Have you ever talked to someone about a current event, and, before they even responded, you knew what their stance was on that issue? For instance, if you know someone is a committed Democrat, most of the time, you know what they think about abortion, homosexuality, global warming, and a number of other issues. (Of course, this is only typically true, not always true.)
That’s because people who are committed Democrats are usually strongly connected with the beliefs of that political party. We know what their views are because they are the same views that political party has held for awhile. The same could be said of dedicated Republicans.
Many people have beliefs that fall within a predictable template. That template may be a religious group, a philosophy, an ethnic group, or a cultural genre. There are many of these template, perhaps a limitless number, but most people fall within a small number of such templates.
These templates are called “worldviews”. William Sire has written extensively about this in The Universe Next Door. A worldview may be defined as
A commitment, a fundamental orientation of the heart, expressed as a story or set of presuppositions we hold consciously or unconsciously, consistently or inconsistently, that provides the foundation on which we live and move and have our being.
Let’s unpack that definition. What do each of those phrases mean?
- “A commitment” – I believe in my worldview
- “A fundamental orientation of the heart” – It’s how I approach everything
- “Expressed as a story or set of presuppositions” – I can describe my worldview with examples that explain it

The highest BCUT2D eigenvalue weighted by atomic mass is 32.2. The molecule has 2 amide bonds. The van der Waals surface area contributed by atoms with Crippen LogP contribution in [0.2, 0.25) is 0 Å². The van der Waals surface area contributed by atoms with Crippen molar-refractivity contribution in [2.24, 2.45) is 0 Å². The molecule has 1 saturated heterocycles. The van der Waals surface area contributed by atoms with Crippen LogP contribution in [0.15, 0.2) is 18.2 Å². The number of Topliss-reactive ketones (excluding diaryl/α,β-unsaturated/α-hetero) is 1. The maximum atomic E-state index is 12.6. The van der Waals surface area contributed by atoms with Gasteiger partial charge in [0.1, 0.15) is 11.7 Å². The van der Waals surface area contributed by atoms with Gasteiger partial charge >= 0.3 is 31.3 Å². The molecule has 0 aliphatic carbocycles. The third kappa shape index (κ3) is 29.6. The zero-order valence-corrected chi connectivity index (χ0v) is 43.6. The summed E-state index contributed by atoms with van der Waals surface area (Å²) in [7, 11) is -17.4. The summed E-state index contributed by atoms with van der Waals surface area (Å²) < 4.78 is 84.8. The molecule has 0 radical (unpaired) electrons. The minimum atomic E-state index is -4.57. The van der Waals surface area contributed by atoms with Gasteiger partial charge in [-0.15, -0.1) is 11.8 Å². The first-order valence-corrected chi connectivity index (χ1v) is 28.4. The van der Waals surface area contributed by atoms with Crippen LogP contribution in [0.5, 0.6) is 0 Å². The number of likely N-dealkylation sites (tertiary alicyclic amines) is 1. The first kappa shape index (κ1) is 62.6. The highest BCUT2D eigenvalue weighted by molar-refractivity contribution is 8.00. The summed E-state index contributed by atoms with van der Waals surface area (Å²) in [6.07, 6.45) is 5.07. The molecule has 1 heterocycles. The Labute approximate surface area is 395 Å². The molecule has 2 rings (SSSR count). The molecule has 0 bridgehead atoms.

- “We hold consciously or unconsciously” – I may or may not know where it came from, but I can explain it
- “We hold consistently or inconsistently” – It makes sense to me, but it might not stand up to debate
There are many ways we can describe our worldview, but one of the simplest ways is to answer the 7 following questions:
- What is prime reality – the really real?
That may mean the physical world, the spiritual world, our minds, the univeral consciousness, or something else
- What is the nature of external reality, that is, the world around us?
This may mean that it’s orderly, chaotic, spiritual, physical, whatever we experience, or something that exists objectively apart from our experience
- What is a human being?
Answers include a highly evolved organism, the offspring of aliens, a person created in God’s image, an organic machine, or others
- What happens to a person at death?
This could be nothing, judgment, heaven and hell, soul sleep, reincarnation, and more
- Why is it possible to know anything at all?
Answers include whatever chemical and physical stimuli our brain responds to, that nothing is knowable, that God reveals the world to those who seek, that whatever reality we seek is ultimate reality, and more
- How do we know what is right and wrong?
This may be whatever is legal, divine revelation, what is revealed in nature, whatever feels good, etc.
- What is the meaning of human history?
That may mean to glorify God, to glorify the gods, to create an earthly utopia, to perpetuate our species for as long as possible until we evolve, etc.
From the answers to those 7 questions, you can distinguish between worldviews. And those answers would be woven together by a “story or a set of suppositions”.
The most well-known worldviews described in the Catalog of Worldviews
The following worldviews are described below.
- Christian Theism – “In the beginning, God”
- Deism – The Silent Watchmaker
- Naturalism – What you see is what you get
- Nihilism – What’s the point?
- Secular Humanism – You are special!
- Marxism – All for the State
- Cosmic Humanism – We are the world
- Postmodernism – Different strokes for different folks
- Perpetually Offended – Oppression everywhere
These worldviews will be described in upcoming pages.